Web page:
The current monitoring application for Win95 and WinNT can be downloaded under http://www.genesyslogic.com.tw/drivers_utilities/drivers.htm. Up to the version 1.22 the accuracy did not improve however. But the new version indicates also the power to VCore, unfortunately perfectly wrongly. For me it always indicates 2,47 V, independently of the adjusted power. The current version of 6.9.1999 seems to finally correctly measure however.

The current K6*-Boards received another revision of the monitoring chip, which is incompatible to the older monitoring Tool versions. On the bundled CD should however a functioning version be present. (for me an unknown version with sysmon.exe of 19.7.1999)

Linux friends do not go out empty: Under http://www.lm sensors.nu there is a universal hardware monitoring system for Linux for Download. The correct driver is "Genesys Logic GL518SM".

On the board is still another CPU fan connector with a Detect line for the fan RPM. Who looks for such a fan, patience must prove. Hardly a dealer offers such.

It is worthwhile itself to look at the available fans once more near: Possibly it turns out that the "normal" fan without the adaptor cable is exactly the needed.

If the processor became cold enough, the board switches the fan power off. That was not initially anywhere documented, functioned however nevertheless very well. The RPM monitoring is also intelligently enough to not strike alarm. Only exception: If the Windows Tool runs, the fan remains on.
 Win98 and two monitors
Windows 98 can use several graphics cards at the same time. The problem: Normally PCI cards have a higher priority, than AGP cards, i.e. the AGP card becomes automatically the secondary monitor.

The current BIOS versions have therefore a set UP option "INIT display first" (PCI/AGP), under "Integrated Peripherals", with which the priority can be turned around.
On the web pages one does not find anything on it, but the DFI BIOS has an integrated SDMS BIOS of the version 3.06. The newer BIOSse of the K6*-Boards has even a SDMS BIOS of the version 4.03.02, with own SCSI Setup.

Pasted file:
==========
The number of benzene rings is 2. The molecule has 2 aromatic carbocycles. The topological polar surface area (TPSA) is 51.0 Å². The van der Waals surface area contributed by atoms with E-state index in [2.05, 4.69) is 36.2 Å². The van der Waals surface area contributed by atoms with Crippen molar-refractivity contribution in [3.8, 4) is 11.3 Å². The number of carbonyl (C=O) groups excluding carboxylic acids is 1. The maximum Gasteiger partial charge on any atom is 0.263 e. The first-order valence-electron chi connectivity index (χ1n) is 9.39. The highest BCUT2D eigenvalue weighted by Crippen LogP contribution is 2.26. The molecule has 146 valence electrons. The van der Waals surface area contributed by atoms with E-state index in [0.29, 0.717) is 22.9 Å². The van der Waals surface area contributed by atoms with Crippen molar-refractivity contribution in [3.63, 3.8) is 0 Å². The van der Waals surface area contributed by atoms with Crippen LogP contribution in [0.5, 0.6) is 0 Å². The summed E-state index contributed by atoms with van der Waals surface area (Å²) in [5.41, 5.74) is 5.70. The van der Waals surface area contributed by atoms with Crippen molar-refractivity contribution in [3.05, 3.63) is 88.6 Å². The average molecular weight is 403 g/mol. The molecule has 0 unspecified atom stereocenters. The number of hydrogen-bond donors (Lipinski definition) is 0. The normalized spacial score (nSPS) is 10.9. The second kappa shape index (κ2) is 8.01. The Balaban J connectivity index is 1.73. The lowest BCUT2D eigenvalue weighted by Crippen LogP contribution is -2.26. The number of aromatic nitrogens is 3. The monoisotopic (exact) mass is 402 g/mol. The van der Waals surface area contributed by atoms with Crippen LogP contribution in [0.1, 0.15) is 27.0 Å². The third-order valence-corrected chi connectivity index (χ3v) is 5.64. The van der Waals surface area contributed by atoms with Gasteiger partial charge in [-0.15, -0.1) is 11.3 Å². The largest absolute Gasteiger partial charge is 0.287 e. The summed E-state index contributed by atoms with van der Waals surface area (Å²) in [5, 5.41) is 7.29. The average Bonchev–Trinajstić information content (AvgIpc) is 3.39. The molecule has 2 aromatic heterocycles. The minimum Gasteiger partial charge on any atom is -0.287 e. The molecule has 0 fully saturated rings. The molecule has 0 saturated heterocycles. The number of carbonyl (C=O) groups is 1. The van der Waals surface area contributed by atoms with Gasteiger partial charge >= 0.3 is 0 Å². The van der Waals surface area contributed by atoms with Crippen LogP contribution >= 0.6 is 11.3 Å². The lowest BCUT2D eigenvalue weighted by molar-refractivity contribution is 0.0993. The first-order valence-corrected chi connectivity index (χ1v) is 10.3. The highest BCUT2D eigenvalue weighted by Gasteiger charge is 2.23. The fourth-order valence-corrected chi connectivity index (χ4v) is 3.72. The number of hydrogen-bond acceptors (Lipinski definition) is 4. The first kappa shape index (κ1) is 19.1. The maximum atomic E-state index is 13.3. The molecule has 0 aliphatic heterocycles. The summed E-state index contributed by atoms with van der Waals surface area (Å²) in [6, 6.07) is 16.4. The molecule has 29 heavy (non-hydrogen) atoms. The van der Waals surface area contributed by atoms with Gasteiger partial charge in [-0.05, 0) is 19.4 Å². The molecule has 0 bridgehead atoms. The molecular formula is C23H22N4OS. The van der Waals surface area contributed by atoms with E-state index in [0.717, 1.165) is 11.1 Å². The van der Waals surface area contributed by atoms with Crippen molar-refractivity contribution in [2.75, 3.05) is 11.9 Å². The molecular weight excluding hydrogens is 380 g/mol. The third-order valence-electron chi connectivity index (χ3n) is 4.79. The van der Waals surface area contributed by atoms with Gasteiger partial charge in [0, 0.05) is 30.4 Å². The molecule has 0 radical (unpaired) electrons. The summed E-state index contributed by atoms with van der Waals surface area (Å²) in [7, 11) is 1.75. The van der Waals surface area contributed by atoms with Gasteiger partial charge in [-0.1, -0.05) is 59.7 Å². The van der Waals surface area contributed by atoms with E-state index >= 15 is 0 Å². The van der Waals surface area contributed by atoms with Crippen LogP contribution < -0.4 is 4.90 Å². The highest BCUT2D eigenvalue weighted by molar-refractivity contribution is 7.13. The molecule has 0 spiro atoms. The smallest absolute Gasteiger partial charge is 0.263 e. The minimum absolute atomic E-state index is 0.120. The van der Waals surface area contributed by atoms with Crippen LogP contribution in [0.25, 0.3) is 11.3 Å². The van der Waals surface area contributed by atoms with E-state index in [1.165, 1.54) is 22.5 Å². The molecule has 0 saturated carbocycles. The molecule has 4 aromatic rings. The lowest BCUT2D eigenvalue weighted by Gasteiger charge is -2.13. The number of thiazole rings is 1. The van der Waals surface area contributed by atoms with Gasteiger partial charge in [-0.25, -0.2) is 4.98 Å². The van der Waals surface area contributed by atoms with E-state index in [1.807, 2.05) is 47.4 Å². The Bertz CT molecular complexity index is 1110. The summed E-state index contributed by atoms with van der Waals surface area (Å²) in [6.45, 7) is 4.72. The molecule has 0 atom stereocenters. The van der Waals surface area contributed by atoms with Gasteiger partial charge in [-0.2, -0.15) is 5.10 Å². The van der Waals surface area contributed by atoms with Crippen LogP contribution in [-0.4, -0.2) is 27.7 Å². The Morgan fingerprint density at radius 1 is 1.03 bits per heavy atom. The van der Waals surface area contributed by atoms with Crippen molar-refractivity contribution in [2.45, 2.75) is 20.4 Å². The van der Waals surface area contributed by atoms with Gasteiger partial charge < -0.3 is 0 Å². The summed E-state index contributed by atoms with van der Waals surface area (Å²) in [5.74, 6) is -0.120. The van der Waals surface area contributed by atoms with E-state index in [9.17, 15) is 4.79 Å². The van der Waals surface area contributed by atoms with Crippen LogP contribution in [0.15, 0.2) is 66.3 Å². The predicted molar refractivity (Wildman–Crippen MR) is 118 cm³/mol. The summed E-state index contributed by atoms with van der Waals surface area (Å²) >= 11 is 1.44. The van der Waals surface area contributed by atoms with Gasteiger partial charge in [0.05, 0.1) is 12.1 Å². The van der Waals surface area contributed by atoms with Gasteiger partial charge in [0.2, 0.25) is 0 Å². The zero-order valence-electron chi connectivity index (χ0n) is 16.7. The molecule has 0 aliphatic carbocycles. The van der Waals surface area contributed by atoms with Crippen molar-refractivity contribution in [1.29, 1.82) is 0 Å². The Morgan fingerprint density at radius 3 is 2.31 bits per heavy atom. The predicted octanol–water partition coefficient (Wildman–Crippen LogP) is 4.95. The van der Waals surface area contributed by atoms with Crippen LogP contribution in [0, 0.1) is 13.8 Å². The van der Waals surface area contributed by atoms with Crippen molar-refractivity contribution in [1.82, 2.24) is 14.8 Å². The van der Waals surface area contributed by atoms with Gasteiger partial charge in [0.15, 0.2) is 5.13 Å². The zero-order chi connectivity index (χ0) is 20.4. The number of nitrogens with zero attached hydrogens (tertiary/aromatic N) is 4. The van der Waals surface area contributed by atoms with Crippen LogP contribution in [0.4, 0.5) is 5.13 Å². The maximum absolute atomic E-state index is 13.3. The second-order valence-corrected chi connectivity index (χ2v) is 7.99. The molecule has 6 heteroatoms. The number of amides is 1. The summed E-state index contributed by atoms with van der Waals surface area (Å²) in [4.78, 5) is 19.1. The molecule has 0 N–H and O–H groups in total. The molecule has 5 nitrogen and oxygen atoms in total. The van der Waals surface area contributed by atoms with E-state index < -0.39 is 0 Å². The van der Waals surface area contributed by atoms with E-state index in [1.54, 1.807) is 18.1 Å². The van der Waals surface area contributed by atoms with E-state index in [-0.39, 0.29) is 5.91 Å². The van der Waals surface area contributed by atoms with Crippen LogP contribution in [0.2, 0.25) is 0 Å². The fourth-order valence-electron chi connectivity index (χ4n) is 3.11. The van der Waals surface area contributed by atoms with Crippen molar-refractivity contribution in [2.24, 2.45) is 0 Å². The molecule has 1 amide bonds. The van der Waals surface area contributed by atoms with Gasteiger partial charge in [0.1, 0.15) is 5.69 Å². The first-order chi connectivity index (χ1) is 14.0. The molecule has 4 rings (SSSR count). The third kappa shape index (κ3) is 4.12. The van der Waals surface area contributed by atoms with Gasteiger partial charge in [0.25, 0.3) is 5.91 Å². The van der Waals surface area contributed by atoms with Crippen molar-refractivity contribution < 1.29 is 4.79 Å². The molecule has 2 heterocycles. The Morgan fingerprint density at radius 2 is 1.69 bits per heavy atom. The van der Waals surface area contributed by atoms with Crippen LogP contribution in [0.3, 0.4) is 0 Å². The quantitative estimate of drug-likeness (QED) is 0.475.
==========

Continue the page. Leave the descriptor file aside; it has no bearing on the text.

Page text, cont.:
The SDMS BIOS extension allows booting of SCSI disks on BIOS free NCR/Symbios SCSI Controllers, e.g. the NCR810.

Naturally one can select also with the DFI whether one wants from IDE or SCSI boots...
 Known problems of the board
With all quality, no board is error free. And so also the P5BV3+ has occasionally its problems. The following Incompatibilities are well-known, which all relate directly to the board:

Board driver

First question for problems of the board: Are the board drivers up to date? Even the drivers of Windows 98 SE are not sufficient for a stable use. In extreme cases already the installation of Win98SE can fall, there a hardware component (very much liked: SCSI cards) without Via drivers simply does not function. Remedy: If somehow possible, install without this card. (start installation from hard disk?)

The newest versions are available at any time from VIA. It is enough to load the 4-in-1 driver, it contains all necessary single drivers.

Memory problems

PC100-Module at lowest price are often not from best quality. Additionally the DFI boards are quite discriminating with the selection of the modules. It is not unusual that certain modules function only in some boards.
Memory problems express themselves in instabilities and boot problems (more or less continuous beep tone).
Remedy for memory problems: Couple the RAM clock to the AGP clock (JP4), or set the bus clock under 100MHz. Or naturally use different memory modules.

Windows 95 & K6-2

Windows 95 (not 98) has a problem with the K6-2 starting from 350MHz, by which it comes to problems with the Windows start. (protection fault in IOS)
There is a Patch from Microsoft. Faster it can be found however at AMD. (why probably?)

What not everyone knows: There is an older version of this Patches, which functions on Win95b+USB/AGP-Patch only to 450MHz. The old version is to be recognized by the file C:\WINDOWS\SYSTEM\VMM32\NTKERN.VXD version 4.03.1212. The newer version is 4.03.1213.

BIOS update

Normally BIOS updates are not a problem. One frequent question is whether to flash all in-between versions: This is not necessary. Just flash the latest version.

Important: Always use the Flash programm provided to the BIOS! Also when flashing an older version! In particular the Flash programm of the Jan-2000 bios does not seem to get along with the older BIOS files.

Wenn's is already too late, you may get a black screen after the reset. In this situation one can start the BIOS however possibly still from a boot disk and ' in the blind flight ' flashing. Good luck!